Be careful in how you interpret this study
-- its findings are broadly similar to the results of this other study (that gave birth to my PhD project).
The Register rightly points out that it could be that people with higher IQs are drawn to music. What bothers me is that I've already seen journalists and webloggers on the Internet interpret the music study as meaning that learning how to play music causes
a higher IQ. That study does nothing of the sort.
Even the London cabbie study doesn't quite say that-- it mere corrolates the time spent doing The Knowledge with the size of the enlarged hippocampus. Again, not causality.
When I started reading (and listening to) these books
, my friends looked on in horror. But now, 2 years on, it seems that they've become such a cultural touchstone for the Wal-Mart crowd (and the USA at large) that Time has written an article about the new eschatology
Keep in mind that they're some of the most flaccid, crudely written books ever, but they are phenomenally popular. And although popular does not equal good, it does equal cultural moment.
And yes, I've read nine of them. The new one isn't out yet in the UK...
Rely on the web to provide a little comic relief
to a pretty ridiculous day. B3ta.com
have lots of junk, but just enough images that make me laugh out loud
An article in the Economist this week
discusses the problems that inhere in attempts to increase uptake of higher education. It contains this quote, which I think just about sums up the entire article: 'The increase in numbers appears to have reduced the average quality of a university education.' Now, there's no indication of what metrics were used to gauge this 'dip' in quality, nor what they mean by 'quality' to begin with.
What I find most upsetting is the article's Cassandra-like wail that we're stealing good people from primary and secondary education in order to have enough people to teach at universities and colleges. Has nobody let the Economist know about the glut of PhDs that's been plaguing the Westernised world for the past 15 years? It's so bad now that for one
full-time position at a community college in the US, a colleague of mine had to read through close to 200 applications! Most of them were PhDs. If the Economist (a magazine that I usually respect quite a bit) wants to rely on facile supply-demand arguments to defend its clearly threatened elitist posturing, that's fine. Just hire someone to do some fact checking first, please.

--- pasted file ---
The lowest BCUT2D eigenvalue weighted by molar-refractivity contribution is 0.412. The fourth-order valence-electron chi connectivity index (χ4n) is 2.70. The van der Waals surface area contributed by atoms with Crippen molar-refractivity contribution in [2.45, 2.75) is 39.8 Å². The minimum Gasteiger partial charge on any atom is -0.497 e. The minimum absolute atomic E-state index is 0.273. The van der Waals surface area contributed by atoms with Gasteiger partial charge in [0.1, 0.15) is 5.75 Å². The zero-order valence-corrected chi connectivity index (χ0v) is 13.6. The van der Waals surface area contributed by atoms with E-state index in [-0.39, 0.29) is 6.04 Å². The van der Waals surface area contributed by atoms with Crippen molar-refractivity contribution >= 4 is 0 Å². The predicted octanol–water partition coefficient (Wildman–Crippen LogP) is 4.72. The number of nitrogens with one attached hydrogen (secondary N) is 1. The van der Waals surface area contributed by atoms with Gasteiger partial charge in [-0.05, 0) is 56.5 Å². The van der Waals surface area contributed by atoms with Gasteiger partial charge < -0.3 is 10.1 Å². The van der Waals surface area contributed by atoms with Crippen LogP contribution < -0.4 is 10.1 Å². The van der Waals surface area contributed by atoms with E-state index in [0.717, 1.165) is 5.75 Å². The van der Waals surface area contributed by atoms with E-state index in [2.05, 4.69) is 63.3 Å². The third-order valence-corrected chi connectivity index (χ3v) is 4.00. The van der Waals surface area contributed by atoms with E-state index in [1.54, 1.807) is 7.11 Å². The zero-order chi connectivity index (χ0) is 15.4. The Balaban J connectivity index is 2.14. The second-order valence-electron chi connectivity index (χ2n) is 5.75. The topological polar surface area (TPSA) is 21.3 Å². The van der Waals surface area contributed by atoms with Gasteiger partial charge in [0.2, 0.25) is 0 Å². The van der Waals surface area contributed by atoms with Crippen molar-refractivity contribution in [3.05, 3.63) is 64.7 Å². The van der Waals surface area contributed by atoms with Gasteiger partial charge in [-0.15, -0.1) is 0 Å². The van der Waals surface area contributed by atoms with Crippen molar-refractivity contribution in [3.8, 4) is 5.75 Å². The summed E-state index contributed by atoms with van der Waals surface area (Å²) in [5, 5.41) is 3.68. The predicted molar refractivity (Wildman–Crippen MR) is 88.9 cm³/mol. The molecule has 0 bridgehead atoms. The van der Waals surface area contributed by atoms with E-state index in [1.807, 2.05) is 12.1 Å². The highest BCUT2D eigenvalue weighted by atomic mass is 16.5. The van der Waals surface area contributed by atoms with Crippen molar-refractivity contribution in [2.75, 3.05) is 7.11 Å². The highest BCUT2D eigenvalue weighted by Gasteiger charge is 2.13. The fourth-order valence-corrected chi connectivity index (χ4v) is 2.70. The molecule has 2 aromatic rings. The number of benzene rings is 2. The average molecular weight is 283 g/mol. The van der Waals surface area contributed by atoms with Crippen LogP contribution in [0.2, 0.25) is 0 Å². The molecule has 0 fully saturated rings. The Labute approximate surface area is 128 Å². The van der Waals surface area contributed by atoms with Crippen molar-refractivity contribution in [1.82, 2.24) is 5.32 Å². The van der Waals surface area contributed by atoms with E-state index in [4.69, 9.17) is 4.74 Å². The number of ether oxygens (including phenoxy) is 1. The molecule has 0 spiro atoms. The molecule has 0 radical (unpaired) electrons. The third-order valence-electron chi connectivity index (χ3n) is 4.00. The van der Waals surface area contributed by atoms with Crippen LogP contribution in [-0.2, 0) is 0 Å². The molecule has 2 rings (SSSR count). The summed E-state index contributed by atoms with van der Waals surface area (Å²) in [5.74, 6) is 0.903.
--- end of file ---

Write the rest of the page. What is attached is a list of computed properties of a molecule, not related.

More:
Thank God this
is not my mother. Exhibits A
, and C
. (You'll need Real Player to hear these)
Everything is available, anytime, anywhere.
It's one of the strange, slightly disturbing things about living in a world like this, in a time like this, that I can walk down the street and pull out my Archos 20 GB Jukebox and listen to any
CD I've ever purchased, or if I feel more like doing something more edifying, I can listen to an audiobook that I've downloaded (Now playing...
). With my Palm Pilot, laptop, and mobile phone added to the equation, my life is almost entirely portable.
While I love the easy access to the data that helps constitute my daily life, I find this compression disconcerting. I'm not making nostalgic appeals to some Neil Postman-ish past that never existed; I just find that I don't associate place and task anymore. I can imagine myself doing work just about anywhere I am (teaching an online class contributes to this), and as a result, I think I feel guilty about not working more.
Not to say that I'd give up my info-shell... I like having my Rosemary Clooney
around when I need her.